Response to World’s first heart-thymus transplant
US doctors at the Duke University Hospital in North Carolina have successfully transplanted a heart and thymus into a little boy under their care.
Transplant patients are currently required to take immunosuppressants for the rest of their life to prevent their body rejecting the transplanted organ.
The thymus helps to fight infection and, while more research is needed, this medical discovery shows there is potential for future solid organ patients to no longer need immunosuppressants.
This could improve the quality of life for people after transplantation and increase the likelihood of future patients’ bodies accepting an organ, meaning more lives saved and improved through donation.
We welcome this breakthrough.
An NHSBT spokesperson said: “We are always interested in new developments that may enable more transplanted organs to be accepted. Researchers and clinicians across the world continue to break new ground to try and improve the life chances for transplant patients and this latest procedure is yet another example of the amazing potential of modern medicine.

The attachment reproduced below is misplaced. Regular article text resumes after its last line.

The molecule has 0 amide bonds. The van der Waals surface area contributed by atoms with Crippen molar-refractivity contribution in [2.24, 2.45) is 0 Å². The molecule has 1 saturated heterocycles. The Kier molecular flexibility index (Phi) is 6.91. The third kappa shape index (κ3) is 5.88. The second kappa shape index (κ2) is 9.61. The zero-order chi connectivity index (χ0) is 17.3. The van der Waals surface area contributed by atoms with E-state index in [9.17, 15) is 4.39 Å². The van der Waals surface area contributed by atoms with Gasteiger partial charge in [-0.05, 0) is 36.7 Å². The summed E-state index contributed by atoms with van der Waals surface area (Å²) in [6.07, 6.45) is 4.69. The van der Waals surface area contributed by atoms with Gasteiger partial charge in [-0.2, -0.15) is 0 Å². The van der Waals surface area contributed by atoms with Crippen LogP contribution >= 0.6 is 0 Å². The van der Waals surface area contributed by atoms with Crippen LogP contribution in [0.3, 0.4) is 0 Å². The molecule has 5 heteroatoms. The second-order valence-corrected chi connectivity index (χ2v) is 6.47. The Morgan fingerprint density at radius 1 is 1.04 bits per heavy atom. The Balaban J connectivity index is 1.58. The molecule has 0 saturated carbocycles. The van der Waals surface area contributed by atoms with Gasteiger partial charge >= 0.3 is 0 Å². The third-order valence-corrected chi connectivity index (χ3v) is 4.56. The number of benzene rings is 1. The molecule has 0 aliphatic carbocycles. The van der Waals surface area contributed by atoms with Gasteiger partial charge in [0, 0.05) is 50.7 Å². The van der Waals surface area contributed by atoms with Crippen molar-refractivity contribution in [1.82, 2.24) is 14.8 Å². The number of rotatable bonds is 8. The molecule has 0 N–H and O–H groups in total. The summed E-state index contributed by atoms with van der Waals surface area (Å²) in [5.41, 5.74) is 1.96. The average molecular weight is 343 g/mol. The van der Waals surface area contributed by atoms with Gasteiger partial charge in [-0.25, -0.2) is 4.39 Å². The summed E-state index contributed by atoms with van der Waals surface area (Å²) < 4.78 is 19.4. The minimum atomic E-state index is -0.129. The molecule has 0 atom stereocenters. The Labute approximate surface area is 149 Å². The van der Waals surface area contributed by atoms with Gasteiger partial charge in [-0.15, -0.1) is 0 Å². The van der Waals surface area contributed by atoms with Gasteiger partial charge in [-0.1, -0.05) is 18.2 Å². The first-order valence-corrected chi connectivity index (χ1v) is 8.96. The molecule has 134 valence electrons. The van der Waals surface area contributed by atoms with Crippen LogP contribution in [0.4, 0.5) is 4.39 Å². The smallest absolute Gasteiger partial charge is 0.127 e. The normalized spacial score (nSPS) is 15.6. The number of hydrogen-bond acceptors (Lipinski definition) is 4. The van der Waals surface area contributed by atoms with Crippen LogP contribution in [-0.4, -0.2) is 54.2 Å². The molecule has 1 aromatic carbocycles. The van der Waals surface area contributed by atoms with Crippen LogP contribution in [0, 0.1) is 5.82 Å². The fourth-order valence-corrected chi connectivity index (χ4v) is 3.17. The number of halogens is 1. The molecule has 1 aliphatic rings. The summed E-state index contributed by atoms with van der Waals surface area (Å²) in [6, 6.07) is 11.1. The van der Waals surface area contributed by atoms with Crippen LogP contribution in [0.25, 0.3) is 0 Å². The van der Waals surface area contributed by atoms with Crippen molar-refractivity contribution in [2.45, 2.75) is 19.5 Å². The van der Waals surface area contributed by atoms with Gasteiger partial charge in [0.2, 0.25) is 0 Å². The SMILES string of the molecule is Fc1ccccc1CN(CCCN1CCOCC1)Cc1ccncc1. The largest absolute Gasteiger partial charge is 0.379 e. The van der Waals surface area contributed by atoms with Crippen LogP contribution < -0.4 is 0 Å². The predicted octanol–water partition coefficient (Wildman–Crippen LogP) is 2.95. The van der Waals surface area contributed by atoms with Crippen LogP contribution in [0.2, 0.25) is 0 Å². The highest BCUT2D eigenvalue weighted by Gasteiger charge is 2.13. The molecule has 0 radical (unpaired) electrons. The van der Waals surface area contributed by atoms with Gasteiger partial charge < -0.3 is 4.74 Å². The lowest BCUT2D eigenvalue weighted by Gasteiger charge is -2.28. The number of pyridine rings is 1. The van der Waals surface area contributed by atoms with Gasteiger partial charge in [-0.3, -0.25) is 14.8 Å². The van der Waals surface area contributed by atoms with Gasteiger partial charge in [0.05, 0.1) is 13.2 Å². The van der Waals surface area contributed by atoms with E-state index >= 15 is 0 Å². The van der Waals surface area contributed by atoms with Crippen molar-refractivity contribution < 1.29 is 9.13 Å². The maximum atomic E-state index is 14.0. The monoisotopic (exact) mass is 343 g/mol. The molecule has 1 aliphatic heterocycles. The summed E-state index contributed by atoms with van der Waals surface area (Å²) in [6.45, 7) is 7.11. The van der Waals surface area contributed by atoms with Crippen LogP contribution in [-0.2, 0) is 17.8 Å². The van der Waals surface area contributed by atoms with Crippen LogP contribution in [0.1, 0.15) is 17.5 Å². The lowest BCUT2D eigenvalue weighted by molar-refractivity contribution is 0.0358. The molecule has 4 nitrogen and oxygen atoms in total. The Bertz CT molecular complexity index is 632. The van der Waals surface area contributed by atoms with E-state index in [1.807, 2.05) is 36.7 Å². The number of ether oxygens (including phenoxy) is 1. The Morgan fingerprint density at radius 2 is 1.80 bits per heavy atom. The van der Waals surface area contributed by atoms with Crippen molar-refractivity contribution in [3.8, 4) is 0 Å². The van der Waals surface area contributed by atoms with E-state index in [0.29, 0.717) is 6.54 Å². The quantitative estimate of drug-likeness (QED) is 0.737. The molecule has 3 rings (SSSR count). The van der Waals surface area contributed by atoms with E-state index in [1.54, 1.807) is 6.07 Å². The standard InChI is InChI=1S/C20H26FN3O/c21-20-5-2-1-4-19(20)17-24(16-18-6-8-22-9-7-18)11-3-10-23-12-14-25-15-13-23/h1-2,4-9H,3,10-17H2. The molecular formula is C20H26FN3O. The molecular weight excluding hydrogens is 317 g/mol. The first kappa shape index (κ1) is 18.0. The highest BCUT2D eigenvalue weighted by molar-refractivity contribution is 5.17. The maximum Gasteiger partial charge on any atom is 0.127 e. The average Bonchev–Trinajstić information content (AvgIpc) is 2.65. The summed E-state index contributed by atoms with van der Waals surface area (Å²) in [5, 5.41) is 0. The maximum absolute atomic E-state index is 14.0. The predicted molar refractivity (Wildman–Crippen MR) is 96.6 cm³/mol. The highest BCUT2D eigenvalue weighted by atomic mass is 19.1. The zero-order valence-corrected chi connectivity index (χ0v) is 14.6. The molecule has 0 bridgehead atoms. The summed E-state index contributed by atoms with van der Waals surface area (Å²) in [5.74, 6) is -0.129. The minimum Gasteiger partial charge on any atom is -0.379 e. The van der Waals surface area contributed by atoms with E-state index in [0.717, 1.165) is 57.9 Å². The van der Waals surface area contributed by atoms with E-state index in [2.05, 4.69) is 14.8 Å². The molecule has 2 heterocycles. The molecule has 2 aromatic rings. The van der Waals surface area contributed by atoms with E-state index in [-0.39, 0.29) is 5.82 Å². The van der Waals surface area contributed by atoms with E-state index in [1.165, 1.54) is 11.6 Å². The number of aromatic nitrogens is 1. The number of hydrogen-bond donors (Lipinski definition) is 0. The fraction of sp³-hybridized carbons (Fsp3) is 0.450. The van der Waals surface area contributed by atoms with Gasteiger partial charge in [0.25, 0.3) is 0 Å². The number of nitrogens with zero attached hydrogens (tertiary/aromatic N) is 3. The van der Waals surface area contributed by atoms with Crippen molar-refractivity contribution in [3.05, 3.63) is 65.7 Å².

“There are around 40 children waiting for a heart transplant in the UK and many child heart patients are relying on a young organ donor to save their life. Without organ donors there can be no transplants, which is why we need everyone to make their organ donation decision and let their family know.”